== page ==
The judge may admit all evidence which possesses probative value, including hearsay, if it is the type of evidence on which reasonable, prudent persons are accustomed to rely in the conduct of their serious affairs. The judge shall give effect to the rules of privilege recognized by law. Evidence which is incompetent, irrelevant, immaterial, or unduly repetitious shall be excluded.
All evidence to be considered in the case, including all records and documents in the possession of the agency or a true and accurate photocopy, shall be offered and made a part of the record in the case. No other factual information or evidence shall be considered in the determination of the case.
Documentary evidence in the form of copies or excerpts may be received or incorporated by reference in the discretion of the judge or upon agreement of the parties. Copies of a document shall be received to the same extent as the original document unless a genuine question is raised as to the accuracy or authenticity of the copy or, under the circumstances, it would be unfair to admit the copy in lieu of the original.
The judge may take notice of judicially cognizable facts but shall do so on the record and with the opportunity for any party to contest the facts so noticed.
The party proposing that certain action be taken must prove the facts at issue by a preponderance of the evidence, unless the substantive law provides a different burden or standard. A party asserting an affirmative defense shall have the burden of proving the existence of the defense by a preponderance of the evidence. In employee disciplinary actions, the agency or political subdivision initiating the disciplinary action shall have the burden of proof.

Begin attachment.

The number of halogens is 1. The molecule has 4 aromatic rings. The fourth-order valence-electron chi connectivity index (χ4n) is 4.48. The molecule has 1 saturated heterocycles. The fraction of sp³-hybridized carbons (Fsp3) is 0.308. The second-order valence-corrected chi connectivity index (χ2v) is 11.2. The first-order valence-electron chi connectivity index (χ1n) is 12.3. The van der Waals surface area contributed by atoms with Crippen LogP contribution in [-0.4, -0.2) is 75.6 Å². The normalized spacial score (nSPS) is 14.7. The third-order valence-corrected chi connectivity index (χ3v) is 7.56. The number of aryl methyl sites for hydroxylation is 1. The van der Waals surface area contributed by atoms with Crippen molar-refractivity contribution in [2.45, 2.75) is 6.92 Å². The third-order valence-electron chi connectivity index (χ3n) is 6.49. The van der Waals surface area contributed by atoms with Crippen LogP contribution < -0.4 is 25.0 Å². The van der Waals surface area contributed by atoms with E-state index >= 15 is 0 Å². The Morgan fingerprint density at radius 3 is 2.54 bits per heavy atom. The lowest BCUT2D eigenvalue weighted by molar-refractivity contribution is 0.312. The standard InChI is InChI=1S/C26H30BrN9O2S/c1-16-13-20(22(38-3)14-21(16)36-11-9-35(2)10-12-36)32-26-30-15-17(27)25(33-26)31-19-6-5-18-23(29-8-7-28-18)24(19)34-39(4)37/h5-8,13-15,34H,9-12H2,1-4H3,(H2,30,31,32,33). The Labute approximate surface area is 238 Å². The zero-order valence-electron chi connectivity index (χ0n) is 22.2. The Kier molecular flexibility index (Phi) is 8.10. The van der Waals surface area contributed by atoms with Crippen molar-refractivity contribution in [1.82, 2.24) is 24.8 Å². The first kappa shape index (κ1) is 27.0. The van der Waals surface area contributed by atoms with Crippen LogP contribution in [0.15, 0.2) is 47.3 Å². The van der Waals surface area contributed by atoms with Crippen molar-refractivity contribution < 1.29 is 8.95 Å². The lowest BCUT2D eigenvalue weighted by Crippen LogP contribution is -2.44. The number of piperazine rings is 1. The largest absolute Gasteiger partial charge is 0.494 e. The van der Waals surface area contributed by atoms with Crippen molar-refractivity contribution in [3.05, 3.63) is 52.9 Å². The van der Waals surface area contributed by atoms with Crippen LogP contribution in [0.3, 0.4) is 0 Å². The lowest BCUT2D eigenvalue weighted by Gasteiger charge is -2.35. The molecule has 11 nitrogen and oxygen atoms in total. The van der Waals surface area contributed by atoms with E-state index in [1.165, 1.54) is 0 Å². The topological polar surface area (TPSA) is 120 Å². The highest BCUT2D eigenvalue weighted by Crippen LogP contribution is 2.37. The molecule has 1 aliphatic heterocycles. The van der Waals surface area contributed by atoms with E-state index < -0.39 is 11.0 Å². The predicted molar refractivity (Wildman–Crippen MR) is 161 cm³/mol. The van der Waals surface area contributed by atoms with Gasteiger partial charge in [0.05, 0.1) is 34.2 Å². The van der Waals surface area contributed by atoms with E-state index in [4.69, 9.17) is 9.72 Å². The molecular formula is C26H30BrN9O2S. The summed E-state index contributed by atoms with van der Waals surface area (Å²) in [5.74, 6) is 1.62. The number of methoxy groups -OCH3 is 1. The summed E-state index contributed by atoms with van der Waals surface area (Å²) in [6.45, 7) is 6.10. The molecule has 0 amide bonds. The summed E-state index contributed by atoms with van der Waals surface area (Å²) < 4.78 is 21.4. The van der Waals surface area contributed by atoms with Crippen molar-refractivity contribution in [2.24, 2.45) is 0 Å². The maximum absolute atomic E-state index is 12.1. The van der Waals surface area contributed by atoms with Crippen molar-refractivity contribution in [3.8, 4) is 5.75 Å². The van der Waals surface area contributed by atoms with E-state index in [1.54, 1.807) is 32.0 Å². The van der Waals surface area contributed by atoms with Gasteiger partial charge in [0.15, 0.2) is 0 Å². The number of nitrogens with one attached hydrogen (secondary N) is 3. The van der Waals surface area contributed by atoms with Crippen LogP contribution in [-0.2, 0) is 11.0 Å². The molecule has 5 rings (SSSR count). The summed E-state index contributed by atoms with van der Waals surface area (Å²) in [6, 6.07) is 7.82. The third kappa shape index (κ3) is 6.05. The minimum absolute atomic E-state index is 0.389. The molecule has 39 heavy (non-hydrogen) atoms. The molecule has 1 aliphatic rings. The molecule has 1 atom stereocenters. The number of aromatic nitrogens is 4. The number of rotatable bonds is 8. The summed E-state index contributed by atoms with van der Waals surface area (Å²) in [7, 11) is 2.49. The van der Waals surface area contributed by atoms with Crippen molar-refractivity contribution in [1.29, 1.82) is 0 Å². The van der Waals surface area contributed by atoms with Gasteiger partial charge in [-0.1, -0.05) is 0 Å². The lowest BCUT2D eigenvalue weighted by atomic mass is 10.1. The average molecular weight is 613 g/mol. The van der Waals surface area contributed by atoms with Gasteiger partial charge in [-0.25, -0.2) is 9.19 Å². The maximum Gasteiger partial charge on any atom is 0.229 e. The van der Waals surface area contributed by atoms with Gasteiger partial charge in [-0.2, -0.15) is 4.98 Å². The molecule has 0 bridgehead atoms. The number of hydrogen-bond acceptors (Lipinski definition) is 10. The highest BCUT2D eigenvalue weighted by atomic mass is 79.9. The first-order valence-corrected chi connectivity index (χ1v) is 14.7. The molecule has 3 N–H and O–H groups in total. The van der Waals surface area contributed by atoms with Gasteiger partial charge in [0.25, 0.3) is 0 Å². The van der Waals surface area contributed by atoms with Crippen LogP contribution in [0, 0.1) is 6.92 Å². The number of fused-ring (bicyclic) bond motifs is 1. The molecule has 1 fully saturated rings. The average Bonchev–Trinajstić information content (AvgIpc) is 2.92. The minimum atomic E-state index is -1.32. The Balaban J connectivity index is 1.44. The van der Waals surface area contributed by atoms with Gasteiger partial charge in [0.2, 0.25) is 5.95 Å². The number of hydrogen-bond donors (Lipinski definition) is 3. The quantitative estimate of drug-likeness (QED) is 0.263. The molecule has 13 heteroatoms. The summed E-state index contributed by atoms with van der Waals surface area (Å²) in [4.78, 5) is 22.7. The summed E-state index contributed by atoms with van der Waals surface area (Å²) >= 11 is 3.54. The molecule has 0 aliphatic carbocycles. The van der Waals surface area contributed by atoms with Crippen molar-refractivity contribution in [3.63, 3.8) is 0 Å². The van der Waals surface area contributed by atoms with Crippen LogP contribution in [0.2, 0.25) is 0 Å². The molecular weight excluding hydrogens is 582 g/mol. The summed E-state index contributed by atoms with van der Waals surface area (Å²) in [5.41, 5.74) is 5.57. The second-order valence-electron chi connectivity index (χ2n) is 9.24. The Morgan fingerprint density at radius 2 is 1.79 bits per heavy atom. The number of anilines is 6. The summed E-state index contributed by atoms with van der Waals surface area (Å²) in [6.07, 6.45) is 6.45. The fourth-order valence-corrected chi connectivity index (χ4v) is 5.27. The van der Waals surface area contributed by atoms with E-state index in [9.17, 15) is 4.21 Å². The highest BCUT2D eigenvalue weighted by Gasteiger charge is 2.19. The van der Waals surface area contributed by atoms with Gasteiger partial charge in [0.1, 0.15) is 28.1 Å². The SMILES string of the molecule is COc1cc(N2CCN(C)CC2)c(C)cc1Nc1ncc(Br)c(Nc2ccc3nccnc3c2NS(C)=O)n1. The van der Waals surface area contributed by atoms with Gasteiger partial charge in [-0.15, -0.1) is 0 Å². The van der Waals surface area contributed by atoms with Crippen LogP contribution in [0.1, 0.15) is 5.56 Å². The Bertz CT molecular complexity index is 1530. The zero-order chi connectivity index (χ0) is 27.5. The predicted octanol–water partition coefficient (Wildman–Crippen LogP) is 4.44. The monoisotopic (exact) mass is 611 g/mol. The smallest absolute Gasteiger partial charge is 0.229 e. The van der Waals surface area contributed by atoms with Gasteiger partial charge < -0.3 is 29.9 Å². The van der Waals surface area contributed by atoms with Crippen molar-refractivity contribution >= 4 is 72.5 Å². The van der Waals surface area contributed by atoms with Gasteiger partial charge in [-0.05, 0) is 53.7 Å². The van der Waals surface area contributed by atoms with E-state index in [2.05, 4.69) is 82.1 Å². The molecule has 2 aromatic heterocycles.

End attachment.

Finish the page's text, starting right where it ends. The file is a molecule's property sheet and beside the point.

A party may call an adverse party or a managing agent, or employees or an officer, director, managing agent, or employee of the state or any political subdivision thereof or of a public or private corporation or of a partnership or association or body politic which is an adverse party, and interrogate that party by leading questions and contradict and impeach that party on material matters in all respects as if that party had been called by the adverse party. The adverse party may be examined by that party's counsel upon the subject matter of that party's examination in chief under the rules applicable to direct examination, and may be cross-examined, contradicted, and impeached by any other party adversely affected by the testimony.
9 SR 2276
August 6, 2013
Official Publication of the State of Minnesota
Revisor of Statutes